The mansion on the hill is disturbingly askew and the young girl who lives there has an unnerving self-possession.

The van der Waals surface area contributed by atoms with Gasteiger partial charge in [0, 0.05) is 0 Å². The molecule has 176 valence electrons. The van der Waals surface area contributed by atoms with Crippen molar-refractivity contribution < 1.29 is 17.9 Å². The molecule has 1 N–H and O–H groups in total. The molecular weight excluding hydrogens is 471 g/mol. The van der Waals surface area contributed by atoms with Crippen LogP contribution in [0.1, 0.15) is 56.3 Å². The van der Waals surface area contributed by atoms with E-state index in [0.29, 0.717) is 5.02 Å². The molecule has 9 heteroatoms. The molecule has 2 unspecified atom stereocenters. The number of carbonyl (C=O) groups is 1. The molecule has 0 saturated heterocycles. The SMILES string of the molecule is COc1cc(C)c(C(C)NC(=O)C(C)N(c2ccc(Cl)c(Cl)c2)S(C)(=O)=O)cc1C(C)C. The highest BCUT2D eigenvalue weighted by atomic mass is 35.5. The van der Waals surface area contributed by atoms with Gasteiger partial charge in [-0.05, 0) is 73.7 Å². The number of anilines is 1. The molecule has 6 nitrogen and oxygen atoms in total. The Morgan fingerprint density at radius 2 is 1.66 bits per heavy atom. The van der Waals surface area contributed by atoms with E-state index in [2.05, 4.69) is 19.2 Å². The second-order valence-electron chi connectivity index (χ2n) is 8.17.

The mansion on the hill is disturbingly askew and the young girl who lives there has an unnerving self-possession. It’s all part of Shirley Jackson’s slyly menacing, next-to-abnormal world that she evokes in her 1962 novel “We Have Always Lived in the Castle,” premiering as a musical at Yale Repertory Theater. Adam Bock, Todd Almond and helmer Anne Kauffman have succeeded in creating a stage fable of anxiety and glee, and while their show still needs work to deepen and further musicalize Jackson’s tale of small-town persecution and familial murder, even at this stage of development it’s a spellbinding tale to see and hear.The production mixes the sweet with the deadly, not unlike the arsenic in the sugar bowl that wiped out most of the wealthy Blackwood family. Surviving are bad seed Merricat (Alexandra Socha), her hypersensitive older sister, Constance (Jenn Gambatese), and their mentally unraveling Uncle Julian (a darkly dotty Bill Buell), who is obsessed with that fateful last supper. Into their well-ordered self-confinement comes their cousin Charles (Sean Palmer), who seeks forgiveness for abandoning the family in their time of need. His charm belies another agenda as he brings out Constance’s sexual yearning and, unknowingly, Merricat’s wicked ways. Bock’s book captures Jackson’s eerie calm at the center of dread. Almond’s music captures the plaintive, as well as the playful, and perhaps fills in the emotional underpinnings that a 1966 play based on the novel, written by Hugh Wheeler and directed by Garson Kanin, failed to do. And Kauffman balances tension and humor while keeping the narrative and music flowing smoothly. The actors are also fine. Socha beguiles with her first glint, conjuring a sense of other worldliness and privilege. Gambatese beautifully expresses fatefulness and longing, mixed with a touch of madness. Her repeated pleas to Charles of “come to me” are Philip Glass intense. You can understand the attraction, too, since Palmer brings a lot of sex appeal to Charles. His duet with Constance, “She Didn’t Get Very Far,” bursts with delightful improvisation. But a re-enactment of the fateful dinner calls for some musical accents. And several of the songs feel unfulfilled or abbreviated, instead of offering more explored expressions of theme and character. Almond and Bock’s lyrics try to echo Jackson’s spare writing, but they too often come across as thin rather than precise or evocative. Production and musical values (there’s a eight-piece band lurking behind the manse) are impressive. David Zinn’s vast skeletal set solves many — though not all — of the story’s challenges. While the design provides for a climactic fire and the home’s final diminishment (assisted by Stephen Strawbridge’s lighting), the mansion’s vast grounds and woods where Merricat finds a feral escape are too minimally suggested. But this unsettling Gothic has a lot going for it and might yet emerge as a heady brew for a new age of anxiety.